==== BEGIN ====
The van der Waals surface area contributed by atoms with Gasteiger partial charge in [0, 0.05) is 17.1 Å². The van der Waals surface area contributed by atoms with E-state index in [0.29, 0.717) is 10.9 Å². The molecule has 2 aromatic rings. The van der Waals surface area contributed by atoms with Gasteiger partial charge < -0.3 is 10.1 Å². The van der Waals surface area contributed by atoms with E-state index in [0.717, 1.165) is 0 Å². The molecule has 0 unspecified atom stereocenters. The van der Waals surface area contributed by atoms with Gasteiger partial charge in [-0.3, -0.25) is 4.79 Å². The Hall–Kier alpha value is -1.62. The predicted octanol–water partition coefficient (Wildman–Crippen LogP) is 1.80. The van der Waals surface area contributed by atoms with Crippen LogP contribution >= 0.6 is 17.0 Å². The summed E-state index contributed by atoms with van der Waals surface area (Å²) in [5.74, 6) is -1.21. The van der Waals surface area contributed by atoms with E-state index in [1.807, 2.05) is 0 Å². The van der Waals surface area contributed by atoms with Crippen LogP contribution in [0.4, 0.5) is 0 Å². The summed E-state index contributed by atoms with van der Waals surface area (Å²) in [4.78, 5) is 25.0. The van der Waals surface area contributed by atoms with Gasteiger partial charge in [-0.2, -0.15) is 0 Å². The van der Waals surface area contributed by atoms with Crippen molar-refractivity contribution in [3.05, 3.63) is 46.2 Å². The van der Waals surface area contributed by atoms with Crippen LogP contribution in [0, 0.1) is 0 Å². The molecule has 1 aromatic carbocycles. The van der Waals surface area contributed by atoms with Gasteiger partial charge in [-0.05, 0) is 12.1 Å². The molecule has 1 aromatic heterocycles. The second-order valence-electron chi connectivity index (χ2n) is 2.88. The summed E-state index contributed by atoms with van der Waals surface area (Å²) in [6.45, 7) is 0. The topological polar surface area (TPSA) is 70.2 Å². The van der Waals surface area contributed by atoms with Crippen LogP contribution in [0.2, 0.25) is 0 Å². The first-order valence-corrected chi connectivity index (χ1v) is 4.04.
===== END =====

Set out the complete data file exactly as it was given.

The van der Waals surface area contributed by atoms with Gasteiger partial charge in [0, 0.05) is 17.1 Å². The van der Waals surface area contributed by atoms with E-state index in [0.29, 0.717) is 10.9 Å². The molecule has 2 aromatic rings. The van der Waals surface area contributed by atoms with Gasteiger partial charge < -0.3 is 10.1 Å². The van der Waals surface area contributed by atoms with E-state index in [0.717, 1.165) is 0 Å². The molecule has 0 unspecified atom stereocenters. The van der Waals surface area contributed by atoms with Gasteiger partial charge in [-0.3, -0.25) is 4.79 Å². The Hall–Kier alpha value is -1.62. The predicted octanol–water partition coefficient (Wildman–Crippen LogP) is 1.80. The van der Waals surface area contributed by atoms with Crippen LogP contribution >= 0.6 is 17.0 Å². The summed E-state index contributed by atoms with van der Waals surface area (Å²) in [5.74, 6) is -1.21. The van der Waals surface area contributed by atoms with E-state index in [1.807, 2.05) is 0 Å². The van der Waals surface area contributed by atoms with Crippen LogP contribution in [0.4, 0.5) is 0 Å². The summed E-state index contributed by atoms with van der Waals surface area (Å²) in [4.78, 5) is 25.0. The van der Waals surface area contributed by atoms with Gasteiger partial charge in [-0.2, -0.15) is 0 Å². The van der Waals surface area contributed by atoms with Crippen molar-refractivity contribution in [3.05, 3.63) is 46.2 Å². The van der Waals surface area contributed by atoms with Crippen LogP contribution in [0, 0.1) is 0 Å². The molecule has 1 aromatic carbocycles. The van der Waals surface area contributed by atoms with Gasteiger partial charge in [-0.05, 0) is 12.1 Å². The molecule has 1 aromatic heterocycles. The second-order valence-electron chi connectivity index (χ2n) is 2.88. The summed E-state index contributed by atoms with van der Waals surface area (Å²) in [6.45, 7) is 0. The topological polar surface area (TPSA) is 70.2 Å². The van der Waals surface area contributed by atoms with Crippen LogP contribution in [0.2, 0.25) is 0 Å². The first-order valence-corrected chi connectivity index (χ1v) is 4.04.